Finnish Army StuG III 40 Ausf. G

This Finnish Army Sturmgeschütz 40 III Ausführung G Tank Destroyer with the long barrel 75 mm Stu.K. 40 L/48 main gun can be found at the Parola Tank Museum in Finland

Surviving German StuG III Sturmgeschutz Ausf. G at the Parola Tank Museum, Finland

Finnish Army StuG III Ausf. G Sturmgeschutz Tank Destroyer Sd.Kfz.142 at the Parola Tank Museum, Finland in post WW2 green. Joel Coupland is the commander with Jukka Jylha on the machine gun..


This tank is on display at the Finnish Armour Museum, Panssarimuseo in Parola, Finland. The Museum is to the south west of the town. It is 143 km north of Helsinki roughly a 2 hour drive up the E12 motorway. Set your Satnav for Parola. Turn off at junction number 27 on the E12. It is sign posted Hattula and Parola. Do not turn right to Parola. Turn left and follow the sign marked Parolannummi on the 3051 road. A few kilometres down the road you will see on top of an embankment on your right, a black steam train and a row of armoured railway wagons with the Finnish swastikas painted on them. Turn right at the next road. That will take you to the museum entrance. Look for the brown tourist sign with the words 'Panssarimuseo Armour Museum' on it and the Sherman tank at the gate.

You can catch the train to Parola direct from Helsinki. It is only a 1.8km walk from the railway station or you can take the number 5 bus. Be careful if you decide to walk as there is no pavement for a good stretch of the route.

Surviving German StuG III Sturmgeschutz Ausf. G at the Parola Tank Museum, Finland

Finnish Army StuG III Ausf. G Sturmgeschutz Tank Destroyer Sd.Kfz.142 at the Parola Tank Museum, Finland (Photo - Joel Coupland)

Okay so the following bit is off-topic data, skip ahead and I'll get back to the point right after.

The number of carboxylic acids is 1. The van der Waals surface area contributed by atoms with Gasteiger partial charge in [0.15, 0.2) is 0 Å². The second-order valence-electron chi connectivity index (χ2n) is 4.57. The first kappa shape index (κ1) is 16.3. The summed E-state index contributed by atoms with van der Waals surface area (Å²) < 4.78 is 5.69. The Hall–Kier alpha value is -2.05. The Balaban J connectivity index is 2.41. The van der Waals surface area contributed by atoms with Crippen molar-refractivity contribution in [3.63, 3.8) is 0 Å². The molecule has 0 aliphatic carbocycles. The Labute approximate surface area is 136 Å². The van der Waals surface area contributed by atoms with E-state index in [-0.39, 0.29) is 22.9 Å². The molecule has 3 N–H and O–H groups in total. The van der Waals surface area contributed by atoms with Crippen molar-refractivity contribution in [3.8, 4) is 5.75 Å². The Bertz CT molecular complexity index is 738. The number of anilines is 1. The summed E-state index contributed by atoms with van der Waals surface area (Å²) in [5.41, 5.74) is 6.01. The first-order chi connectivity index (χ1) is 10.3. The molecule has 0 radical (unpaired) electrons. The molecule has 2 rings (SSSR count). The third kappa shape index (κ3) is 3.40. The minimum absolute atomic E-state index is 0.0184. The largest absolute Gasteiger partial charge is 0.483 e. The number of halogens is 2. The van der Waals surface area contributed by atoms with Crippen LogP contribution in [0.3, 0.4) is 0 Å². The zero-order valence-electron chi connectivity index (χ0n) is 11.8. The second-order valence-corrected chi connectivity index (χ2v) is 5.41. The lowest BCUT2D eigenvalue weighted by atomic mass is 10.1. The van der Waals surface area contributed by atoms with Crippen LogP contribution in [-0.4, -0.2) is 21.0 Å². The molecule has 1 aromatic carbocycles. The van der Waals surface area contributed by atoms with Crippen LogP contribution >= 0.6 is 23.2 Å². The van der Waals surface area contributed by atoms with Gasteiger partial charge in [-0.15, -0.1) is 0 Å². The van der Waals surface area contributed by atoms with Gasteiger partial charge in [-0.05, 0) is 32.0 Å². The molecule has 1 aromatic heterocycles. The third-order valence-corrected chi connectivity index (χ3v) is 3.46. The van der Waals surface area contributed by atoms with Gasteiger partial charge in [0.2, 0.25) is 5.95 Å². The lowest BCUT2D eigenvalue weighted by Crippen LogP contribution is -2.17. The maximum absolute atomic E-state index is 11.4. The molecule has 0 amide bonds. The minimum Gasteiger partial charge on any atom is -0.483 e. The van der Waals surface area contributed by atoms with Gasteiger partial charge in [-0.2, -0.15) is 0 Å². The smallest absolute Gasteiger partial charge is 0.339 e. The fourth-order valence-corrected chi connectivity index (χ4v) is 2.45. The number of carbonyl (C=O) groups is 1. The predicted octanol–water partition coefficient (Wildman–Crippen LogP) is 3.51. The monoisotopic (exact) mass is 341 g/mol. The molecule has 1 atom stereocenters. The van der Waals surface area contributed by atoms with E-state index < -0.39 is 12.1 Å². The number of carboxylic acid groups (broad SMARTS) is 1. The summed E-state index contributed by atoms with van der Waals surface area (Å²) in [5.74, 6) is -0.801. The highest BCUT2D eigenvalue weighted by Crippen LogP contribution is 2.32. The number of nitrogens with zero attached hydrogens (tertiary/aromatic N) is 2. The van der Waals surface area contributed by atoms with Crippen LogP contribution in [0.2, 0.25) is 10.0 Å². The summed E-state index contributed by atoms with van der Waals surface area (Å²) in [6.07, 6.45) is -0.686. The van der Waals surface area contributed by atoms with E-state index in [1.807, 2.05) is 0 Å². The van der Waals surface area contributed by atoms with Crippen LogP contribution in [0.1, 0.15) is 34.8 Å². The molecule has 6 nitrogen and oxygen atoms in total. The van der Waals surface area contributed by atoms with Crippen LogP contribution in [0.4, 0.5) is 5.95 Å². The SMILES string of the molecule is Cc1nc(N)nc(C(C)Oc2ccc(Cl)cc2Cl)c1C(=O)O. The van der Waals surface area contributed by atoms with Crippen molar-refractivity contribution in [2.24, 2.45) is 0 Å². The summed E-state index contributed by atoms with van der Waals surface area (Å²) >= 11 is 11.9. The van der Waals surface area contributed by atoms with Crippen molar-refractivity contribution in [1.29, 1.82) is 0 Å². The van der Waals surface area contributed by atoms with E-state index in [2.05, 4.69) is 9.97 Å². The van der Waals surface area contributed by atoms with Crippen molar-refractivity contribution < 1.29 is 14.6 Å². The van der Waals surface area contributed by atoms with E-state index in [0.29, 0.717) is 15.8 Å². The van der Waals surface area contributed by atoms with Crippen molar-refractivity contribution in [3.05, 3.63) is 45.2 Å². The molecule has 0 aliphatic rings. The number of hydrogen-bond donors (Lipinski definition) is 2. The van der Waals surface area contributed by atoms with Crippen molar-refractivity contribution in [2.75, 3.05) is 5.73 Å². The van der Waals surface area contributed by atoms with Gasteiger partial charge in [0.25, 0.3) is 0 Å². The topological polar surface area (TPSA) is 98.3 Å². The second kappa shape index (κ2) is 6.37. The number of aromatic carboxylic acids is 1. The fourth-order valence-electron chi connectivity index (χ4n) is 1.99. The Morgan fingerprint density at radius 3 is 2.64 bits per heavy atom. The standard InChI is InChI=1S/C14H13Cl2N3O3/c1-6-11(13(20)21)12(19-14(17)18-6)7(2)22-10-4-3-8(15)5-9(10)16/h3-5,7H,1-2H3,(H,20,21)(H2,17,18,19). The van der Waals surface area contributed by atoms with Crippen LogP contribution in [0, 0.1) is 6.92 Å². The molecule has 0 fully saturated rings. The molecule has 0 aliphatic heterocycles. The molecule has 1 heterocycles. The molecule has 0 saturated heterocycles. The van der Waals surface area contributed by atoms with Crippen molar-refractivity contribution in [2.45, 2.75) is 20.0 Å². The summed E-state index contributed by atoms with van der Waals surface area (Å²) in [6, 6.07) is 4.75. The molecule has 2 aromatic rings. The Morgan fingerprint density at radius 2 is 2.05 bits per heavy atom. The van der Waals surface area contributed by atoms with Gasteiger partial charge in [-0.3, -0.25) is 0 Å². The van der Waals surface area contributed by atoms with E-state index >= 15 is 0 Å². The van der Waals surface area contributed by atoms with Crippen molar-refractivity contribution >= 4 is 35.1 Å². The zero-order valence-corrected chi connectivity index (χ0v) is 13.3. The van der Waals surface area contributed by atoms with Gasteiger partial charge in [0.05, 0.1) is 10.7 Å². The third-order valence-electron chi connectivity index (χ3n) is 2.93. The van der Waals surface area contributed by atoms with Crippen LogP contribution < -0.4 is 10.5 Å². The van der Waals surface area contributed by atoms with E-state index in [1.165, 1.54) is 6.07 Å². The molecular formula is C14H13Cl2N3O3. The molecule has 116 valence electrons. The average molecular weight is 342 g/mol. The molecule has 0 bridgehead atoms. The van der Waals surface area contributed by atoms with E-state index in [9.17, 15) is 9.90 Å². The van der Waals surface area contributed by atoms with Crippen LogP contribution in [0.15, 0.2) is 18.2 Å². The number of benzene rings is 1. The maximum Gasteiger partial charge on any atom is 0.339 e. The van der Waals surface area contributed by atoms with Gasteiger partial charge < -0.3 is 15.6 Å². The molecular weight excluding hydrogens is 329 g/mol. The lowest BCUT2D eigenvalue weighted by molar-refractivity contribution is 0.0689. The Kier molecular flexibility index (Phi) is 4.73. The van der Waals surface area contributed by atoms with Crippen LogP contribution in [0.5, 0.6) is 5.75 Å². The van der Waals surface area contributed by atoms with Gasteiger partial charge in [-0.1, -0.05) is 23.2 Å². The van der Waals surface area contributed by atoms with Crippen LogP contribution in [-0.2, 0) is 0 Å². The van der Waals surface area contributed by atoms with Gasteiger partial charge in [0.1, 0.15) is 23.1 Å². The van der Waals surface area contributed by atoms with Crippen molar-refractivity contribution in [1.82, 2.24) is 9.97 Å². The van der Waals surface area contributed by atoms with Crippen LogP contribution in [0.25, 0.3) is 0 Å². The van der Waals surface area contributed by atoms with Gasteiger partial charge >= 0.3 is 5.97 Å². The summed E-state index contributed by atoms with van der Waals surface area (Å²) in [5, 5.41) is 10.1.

This StuG III was armed with a 75 mm StuK 40 L/48 gun that could fire AP armour piercing rounds and HE high explosive shells. It was also armed with a 7.92 mm MG34 Machine gun fixed to the roof. It had a four man crew: commander, gunner, loader and driver. They were protected by armour that ranged in thickness from 16 mm - 80mm.

It was powered by a Maybach HL 120 TRM V-12 petrol engine that produced 296 hp. It had a top road speed of 40 km/h (25 mph) and an operational range of 155 km (96 miles) before the crew needed to refuel. It weighed 23.9 tonnes before the concrete layer was added.

Surviving German StuG III Sturmgeschutz Ausf. G at the Parola Tank Museum, Finland

Finnish Army StuG III Ausf. G Sturmgeschutz Tank Destroyer Sd.Kfz.142 at the Parola Tank Museum, Finland (Photo - Joel Coupland)

The Finnish Army StuG III

In 1943 a thirty of these weapons were supplied by Germany to the Finnish Army to aid their struggle against the Russians. A further 29 were sent in 1944. The 1943 batch of StuG III Ausf G tank destroyers knocked out at least 87 Soviet tanks for a loss of only 8 StuGs some of which were destroyed by their crews to avoid capture due to mechanical brakedowns, lack of fuel or battlefield damage. The 1944 batch saw no real action. After the war, the StuGs were the main combat vehicles of the Finnish Army until the early 1960s. These StuGs were given the nickname 'Sturmi'